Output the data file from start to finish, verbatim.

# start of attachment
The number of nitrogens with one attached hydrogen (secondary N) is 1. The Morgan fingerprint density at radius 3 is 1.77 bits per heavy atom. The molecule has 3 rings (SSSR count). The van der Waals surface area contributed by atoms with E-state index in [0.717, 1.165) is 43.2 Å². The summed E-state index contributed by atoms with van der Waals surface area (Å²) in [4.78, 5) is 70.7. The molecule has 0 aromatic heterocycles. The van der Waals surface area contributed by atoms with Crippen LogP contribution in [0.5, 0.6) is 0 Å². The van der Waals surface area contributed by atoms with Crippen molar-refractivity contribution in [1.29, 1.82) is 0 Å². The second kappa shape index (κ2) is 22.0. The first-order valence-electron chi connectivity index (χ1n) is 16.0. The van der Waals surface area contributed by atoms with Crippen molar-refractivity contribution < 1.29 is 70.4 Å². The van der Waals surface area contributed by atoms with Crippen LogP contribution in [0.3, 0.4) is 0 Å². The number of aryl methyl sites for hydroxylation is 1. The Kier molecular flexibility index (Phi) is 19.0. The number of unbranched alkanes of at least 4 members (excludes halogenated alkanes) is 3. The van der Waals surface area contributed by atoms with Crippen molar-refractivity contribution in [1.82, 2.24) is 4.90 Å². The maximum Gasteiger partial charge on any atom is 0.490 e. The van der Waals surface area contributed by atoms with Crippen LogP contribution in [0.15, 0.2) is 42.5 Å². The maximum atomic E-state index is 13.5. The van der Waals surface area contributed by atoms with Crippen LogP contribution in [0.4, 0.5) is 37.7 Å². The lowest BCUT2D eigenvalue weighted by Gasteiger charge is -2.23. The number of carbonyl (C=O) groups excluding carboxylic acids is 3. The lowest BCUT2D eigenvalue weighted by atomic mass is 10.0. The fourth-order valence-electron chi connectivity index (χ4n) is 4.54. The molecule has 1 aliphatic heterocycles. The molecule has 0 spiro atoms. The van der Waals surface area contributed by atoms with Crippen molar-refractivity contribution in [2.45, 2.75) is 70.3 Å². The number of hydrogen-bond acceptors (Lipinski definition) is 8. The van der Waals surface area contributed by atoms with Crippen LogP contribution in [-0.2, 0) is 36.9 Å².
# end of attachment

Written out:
The number of nitrogens with one attached hydrogen (secondary N) is 1. The Morgan fingerprint density at radius 3 is 1.77 bits per heavy atom. The molecule has 3 rings (SSSR count). The van der Waals surface area contributed by atoms with E-state index in [0.717, 1.165) is 43.2 Å². The summed E-state index contributed by atoms with van der Waals surface area (Å²) in [4.78, 5) is 70.7. The molecule has 0 aromatic heterocycles. The van der Waals surface area contributed by atoms with Crippen LogP contribution in [0.5, 0.6) is 0 Å². The van der Waals surface area contributed by atoms with Crippen molar-refractivity contribution in [1.29, 1.82) is 0 Å². The second kappa shape index (κ2) is 22.0. The first-order valence-electron chi connectivity index (χ1n) is 16.0. The van der Waals surface area contributed by atoms with Crippen molar-refractivity contribution < 1.29 is 70.4 Å². The van der Waals surface area contributed by atoms with Crippen LogP contribution in [0.3, 0.4) is 0 Å². The number of aryl methyl sites for hydroxylation is 1. The Kier molecular flexibility index (Phi) is 19.0. The number of unbranched alkanes of at least 4 members (excludes halogenated alkanes) is 3. The van der Waals surface area contributed by atoms with Crippen molar-refractivity contribution in [1.82, 2.24) is 4.90 Å². The maximum Gasteiger partial charge on any atom is 0.490 e. The van der Waals surface area contributed by atoms with Crippen LogP contribution in [0.15, 0.2) is 42.5 Å². The maximum atomic E-state index is 13.5. The van der Waals surface area contributed by atoms with Crippen LogP contribution in [0.4, 0.5) is 37.7 Å². The lowest BCUT2D eigenvalue weighted by Gasteiger charge is -2.23. The number of carbonyl (C=O) groups excluding carboxylic acids is 3. The lowest BCUT2D eigenvalue weighted by atomic mass is 10.0. The fourth-order valence-electron chi connectivity index (χ4n) is 4.54. The molecule has 1 aliphatic heterocycles. The molecule has 0 spiro atoms. The van der Waals surface area contributed by atoms with Crippen molar-refractivity contribution in [2.45, 2.75) is 70.3 Å². The number of hydrogen-bond acceptors (Lipinski definition) is 8. The van der Waals surface area contributed by atoms with Crippen LogP contribution in [-0.2, 0) is 36.9 Å².